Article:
May 18, 2007— The Deputy Defense Secretary’s Advisory Working Group (DAWG) may provide the go-ahead soon to develop the Core Component Jammer, the electronic attack system the Air Force would like to field on the B-52 bomber. DOD’s Program Acquisition and Evaluation office will brief the DAWG within the next three weeks on the latest CCJ analysis.
In late 2005, the Air Force opted to kill the B-52 standoff jamming program, which had sprouted too many add-ons, ballooning from $1 billion to $7 billion. Last year, according to Col. Bob Schwarze, Air Staff chief of electronic warfare, service officials “re-scoped the overall requirements in stand-off jamming, and we came up with the CCJ.”
It’s exactly the type of bare bones program USAF wanted in the first place. As Air Force Chief of Staff Gen. Michael Moseley said last year, the original idea called for development of interchangeable pods that could fulfill “a very narrow slice of the SOJ requirement.”
Schwarze told the Daily Report in an interview that the USAF General Officers Steering Group, formed specifically to oversee Air Force efforts to support DOD’s Airborne Electronic Attack Review 2006, met weekly for months to iron out the CCJ program. It compiled asset capabilities, schedules, costs, and concept of operations, pouring over various studies, including the 2001 joint service AEA analysis of alternatives, comprising a classified 2,000-page report that concluded that the US military will continue to need a “complete and comprehensive AEA capability” after the Navy retires the joint use EA-6B, according to an unclassified summary. Its principle aim was to compare the cost effectiveness of proposed systems. (For an AEA evolution discussion, read “Where Next With Electronic Attack?”)
The Air Force also completed its own AEA analysis and consulted AEA analyses done by the independent Institute for Defense Analyses. Schwarze said that other studies are still ongoing, but he believes the service now has enough data to satisfy the DAWG. The Air Force presented the CCJ case last fall but was turned back because the DAWG wanted to ensure “that OSD had reviewed all capabilities to include any [restricted] special access programs that may be relevant to the AEA mission,” explained Schwarze.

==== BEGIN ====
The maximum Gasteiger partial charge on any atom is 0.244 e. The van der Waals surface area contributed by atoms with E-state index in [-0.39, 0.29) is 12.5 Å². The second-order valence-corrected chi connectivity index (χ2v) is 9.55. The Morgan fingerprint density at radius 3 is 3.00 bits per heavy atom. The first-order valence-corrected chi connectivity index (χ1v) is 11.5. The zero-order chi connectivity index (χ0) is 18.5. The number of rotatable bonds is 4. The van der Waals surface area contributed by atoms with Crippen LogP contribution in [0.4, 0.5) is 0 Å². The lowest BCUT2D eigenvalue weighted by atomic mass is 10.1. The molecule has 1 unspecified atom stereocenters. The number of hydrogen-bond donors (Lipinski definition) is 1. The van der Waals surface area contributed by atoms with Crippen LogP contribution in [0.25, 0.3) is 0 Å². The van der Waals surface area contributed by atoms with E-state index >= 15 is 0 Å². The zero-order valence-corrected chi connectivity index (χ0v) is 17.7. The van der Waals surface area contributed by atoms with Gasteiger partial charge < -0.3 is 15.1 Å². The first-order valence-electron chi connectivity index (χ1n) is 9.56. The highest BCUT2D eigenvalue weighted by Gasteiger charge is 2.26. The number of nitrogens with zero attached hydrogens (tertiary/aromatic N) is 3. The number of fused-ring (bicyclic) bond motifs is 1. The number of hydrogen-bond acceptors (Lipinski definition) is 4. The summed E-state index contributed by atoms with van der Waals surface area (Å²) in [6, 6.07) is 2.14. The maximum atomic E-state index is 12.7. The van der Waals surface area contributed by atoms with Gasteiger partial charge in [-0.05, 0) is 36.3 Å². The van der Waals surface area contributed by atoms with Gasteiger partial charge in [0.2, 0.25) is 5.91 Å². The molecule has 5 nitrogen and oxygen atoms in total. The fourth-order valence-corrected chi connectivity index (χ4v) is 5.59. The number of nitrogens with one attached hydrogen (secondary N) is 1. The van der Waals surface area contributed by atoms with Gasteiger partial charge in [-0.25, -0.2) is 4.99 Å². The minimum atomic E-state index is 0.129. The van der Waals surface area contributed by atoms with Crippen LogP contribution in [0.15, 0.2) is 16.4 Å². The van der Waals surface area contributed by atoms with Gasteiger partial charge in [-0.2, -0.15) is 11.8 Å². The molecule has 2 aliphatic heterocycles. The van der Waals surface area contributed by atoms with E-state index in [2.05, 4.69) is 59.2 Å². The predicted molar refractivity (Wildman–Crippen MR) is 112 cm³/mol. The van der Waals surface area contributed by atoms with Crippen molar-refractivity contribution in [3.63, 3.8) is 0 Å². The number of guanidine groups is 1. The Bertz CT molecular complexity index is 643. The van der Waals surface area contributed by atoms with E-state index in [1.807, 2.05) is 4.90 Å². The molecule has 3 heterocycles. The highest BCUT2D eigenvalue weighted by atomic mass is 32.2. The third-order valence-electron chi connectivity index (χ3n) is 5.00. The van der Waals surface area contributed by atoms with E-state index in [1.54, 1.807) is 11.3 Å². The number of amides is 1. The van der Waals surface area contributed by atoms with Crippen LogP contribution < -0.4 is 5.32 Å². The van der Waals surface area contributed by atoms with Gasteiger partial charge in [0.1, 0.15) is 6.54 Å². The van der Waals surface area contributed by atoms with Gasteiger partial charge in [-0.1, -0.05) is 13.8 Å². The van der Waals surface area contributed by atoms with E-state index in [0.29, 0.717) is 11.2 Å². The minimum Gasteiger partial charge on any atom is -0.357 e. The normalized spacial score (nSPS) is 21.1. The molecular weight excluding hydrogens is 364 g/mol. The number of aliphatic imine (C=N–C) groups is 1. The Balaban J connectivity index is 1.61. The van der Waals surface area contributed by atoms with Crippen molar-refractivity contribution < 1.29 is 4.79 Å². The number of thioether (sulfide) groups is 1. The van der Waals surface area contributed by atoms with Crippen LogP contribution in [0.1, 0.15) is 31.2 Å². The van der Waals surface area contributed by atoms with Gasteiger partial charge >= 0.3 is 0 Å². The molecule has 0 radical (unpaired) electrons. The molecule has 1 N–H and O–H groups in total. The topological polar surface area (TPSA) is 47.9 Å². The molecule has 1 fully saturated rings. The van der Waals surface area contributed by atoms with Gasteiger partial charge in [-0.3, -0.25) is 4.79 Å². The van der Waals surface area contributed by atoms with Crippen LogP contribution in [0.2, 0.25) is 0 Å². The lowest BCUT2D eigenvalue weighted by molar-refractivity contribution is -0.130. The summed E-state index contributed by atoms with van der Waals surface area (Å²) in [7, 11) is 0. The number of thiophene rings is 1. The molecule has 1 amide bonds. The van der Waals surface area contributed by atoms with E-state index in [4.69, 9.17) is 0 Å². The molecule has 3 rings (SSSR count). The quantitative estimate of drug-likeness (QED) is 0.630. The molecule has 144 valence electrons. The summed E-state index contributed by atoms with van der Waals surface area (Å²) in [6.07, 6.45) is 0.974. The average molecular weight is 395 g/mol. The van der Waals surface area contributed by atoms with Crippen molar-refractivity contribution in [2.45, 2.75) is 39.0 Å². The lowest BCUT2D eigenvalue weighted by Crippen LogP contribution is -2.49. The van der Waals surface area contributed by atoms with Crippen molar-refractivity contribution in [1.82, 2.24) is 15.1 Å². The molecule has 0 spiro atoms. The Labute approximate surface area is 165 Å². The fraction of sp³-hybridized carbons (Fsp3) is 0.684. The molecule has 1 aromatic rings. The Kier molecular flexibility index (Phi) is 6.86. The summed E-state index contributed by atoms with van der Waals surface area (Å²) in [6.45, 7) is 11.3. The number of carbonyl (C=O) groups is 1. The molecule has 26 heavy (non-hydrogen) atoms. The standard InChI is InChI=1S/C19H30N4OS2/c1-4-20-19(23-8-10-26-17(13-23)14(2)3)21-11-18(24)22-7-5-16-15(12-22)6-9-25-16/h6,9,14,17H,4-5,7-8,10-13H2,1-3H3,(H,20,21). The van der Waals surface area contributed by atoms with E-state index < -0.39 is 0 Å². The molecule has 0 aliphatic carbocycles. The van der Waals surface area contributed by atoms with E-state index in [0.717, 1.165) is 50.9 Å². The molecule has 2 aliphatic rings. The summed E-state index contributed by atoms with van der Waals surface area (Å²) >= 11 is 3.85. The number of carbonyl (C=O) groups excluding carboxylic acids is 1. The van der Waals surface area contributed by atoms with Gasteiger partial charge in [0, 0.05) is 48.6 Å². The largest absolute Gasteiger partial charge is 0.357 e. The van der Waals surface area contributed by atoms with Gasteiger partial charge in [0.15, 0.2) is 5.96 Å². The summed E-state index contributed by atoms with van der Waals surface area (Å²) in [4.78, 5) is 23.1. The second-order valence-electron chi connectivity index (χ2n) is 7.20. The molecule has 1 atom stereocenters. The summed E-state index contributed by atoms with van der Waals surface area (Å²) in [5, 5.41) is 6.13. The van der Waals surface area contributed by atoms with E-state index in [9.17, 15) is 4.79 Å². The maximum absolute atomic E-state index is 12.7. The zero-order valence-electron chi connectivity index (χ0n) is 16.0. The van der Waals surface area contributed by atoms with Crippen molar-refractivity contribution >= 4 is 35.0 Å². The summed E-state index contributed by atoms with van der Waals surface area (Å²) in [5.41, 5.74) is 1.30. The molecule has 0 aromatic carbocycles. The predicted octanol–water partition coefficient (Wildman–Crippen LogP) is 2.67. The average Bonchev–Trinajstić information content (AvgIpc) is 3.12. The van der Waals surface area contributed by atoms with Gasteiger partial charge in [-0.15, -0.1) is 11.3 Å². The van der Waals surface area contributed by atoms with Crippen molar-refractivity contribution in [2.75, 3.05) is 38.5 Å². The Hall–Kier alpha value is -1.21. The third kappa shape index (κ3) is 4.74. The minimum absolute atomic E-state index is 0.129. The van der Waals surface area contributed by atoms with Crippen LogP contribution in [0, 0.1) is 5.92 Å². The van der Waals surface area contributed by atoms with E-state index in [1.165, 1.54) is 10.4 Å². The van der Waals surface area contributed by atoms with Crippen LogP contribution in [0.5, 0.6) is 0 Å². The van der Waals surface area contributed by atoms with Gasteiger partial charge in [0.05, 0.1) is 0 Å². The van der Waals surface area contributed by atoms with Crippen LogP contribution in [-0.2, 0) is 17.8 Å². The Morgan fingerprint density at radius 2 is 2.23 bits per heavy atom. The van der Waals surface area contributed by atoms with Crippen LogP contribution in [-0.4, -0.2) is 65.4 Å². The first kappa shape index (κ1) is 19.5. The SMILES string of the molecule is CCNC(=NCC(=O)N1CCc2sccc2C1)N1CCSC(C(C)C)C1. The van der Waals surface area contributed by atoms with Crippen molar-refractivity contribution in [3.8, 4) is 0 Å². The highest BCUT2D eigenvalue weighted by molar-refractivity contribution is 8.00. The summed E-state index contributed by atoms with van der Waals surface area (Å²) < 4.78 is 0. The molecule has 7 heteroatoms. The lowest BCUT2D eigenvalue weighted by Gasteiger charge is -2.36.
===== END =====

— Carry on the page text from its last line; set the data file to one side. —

In March testimony, senior Air Force officials said that the CCJ “refocused the B-52 SOJ program using fewer assets and more tightly focused radio frequency (RF) spectrum receivers and jammers.” They also said that USAF had leveraged receiver technology from the Navy’s production of an EA-18G Growler to replace the Prowler. However, they noted that starting the CCJ program would depend upon maturation of systems architecture and low/mid-band jammer technology.
In its 2008 unfunded priorities list, USAF listed $35 million to pursue AEA technical maturation, including roughly $30 million for the CCJ and $5.5 million for common AEA risk reduction activities, said Schwarze.
Schwarze calls the CCJ “more reality-based” than the original B-52 SOJ concept, but he believes the BUFF is still an ideal platform. Service officials also have considered using the F-15E.
Estimated cost for the CCJ standoff jamming capability runs between $2.8 billion and $3.7 billion over the life of the program for 24 sets of pods. If the service gets the green light from OSD and gets its UPL funding, Schwarze believes it could begin development in 2009 or 2010, making it possible to field eight sets of CCJ pods by 2015.
And, therein lies a problem. As members of the House Armed Services air-land panel pointed out earlier this year, there is a standoff AEA gap between 2012, the expected retirement date for the joint use EA-6B Prowlers, and 2015 when the USAF CCJ would come along. In testimony earlier this year, Navy officials acknowledged that the EA-18G “is not the perfect solution” to fill that gap. There’s a joint process in play now to assess just how much risk the services can afford.
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